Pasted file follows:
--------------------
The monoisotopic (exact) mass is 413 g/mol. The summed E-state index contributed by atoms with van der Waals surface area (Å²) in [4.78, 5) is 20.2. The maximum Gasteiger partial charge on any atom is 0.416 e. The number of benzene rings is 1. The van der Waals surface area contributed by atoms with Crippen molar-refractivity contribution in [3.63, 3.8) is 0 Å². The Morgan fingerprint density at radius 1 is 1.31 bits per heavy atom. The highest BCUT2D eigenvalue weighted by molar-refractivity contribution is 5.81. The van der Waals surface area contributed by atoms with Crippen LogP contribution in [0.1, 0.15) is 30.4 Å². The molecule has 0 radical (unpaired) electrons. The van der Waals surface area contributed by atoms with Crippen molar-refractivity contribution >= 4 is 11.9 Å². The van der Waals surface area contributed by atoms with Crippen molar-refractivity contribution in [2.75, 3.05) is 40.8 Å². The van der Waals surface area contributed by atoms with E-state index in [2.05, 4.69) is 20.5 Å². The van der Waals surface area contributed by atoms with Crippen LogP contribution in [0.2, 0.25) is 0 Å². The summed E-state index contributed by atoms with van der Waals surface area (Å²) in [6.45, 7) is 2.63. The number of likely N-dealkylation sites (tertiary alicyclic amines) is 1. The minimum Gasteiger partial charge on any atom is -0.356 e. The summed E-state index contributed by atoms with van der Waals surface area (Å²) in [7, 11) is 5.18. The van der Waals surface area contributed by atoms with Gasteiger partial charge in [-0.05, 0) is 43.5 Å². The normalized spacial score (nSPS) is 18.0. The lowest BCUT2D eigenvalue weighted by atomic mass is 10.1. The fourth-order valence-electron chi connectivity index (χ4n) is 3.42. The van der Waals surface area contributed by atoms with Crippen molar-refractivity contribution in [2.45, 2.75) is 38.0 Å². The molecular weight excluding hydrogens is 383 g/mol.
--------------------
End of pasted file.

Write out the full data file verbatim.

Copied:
The monoisotopic (exact) mass is 413 g/mol. The summed E-state index contributed by atoms with van der Waals surface area (Å²) in [4.78, 5) is 20.2. The maximum Gasteiger partial charge on any atom is 0.416 e. The number of benzene rings is 1. The van der Waals surface area contributed by atoms with Crippen molar-refractivity contribution in [3.63, 3.8) is 0 Å². The Morgan fingerprint density at radius 1 is 1.31 bits per heavy atom. The highest BCUT2D eigenvalue weighted by molar-refractivity contribution is 5.81. The van der Waals surface area contributed by atoms with Crippen LogP contribution in [0.1, 0.15) is 30.4 Å². The molecule has 0 radical (unpaired) electrons. The van der Waals surface area contributed by atoms with Crippen molar-refractivity contribution >= 4 is 11.9 Å². The van der Waals surface area contributed by atoms with Crippen molar-refractivity contribution in [2.75, 3.05) is 40.8 Å². The van der Waals surface area contributed by atoms with E-state index in [2.05, 4.69) is 20.5 Å². The van der Waals surface area contributed by atoms with Crippen LogP contribution in [0.2, 0.25) is 0 Å². The summed E-state index contributed by atoms with van der Waals surface area (Å²) in [6.45, 7) is 2.63. The number of likely N-dealkylation sites (tertiary alicyclic amines) is 1. The minimum Gasteiger partial charge on any atom is -0.356 e. The summed E-state index contributed by atoms with van der Waals surface area (Å²) in [7, 11) is 5.18. The van der Waals surface area contributed by atoms with Gasteiger partial charge in [-0.05, 0) is 43.5 Å². The normalized spacial score (nSPS) is 18.0. The lowest BCUT2D eigenvalue weighted by atomic mass is 10.1. The fourth-order valence-electron chi connectivity index (χ4n) is 3.42. The van der Waals surface area contributed by atoms with Crippen molar-refractivity contribution in [2.45, 2.75) is 38.0 Å². The molecular weight excluding hydrogens is 383 g/mol.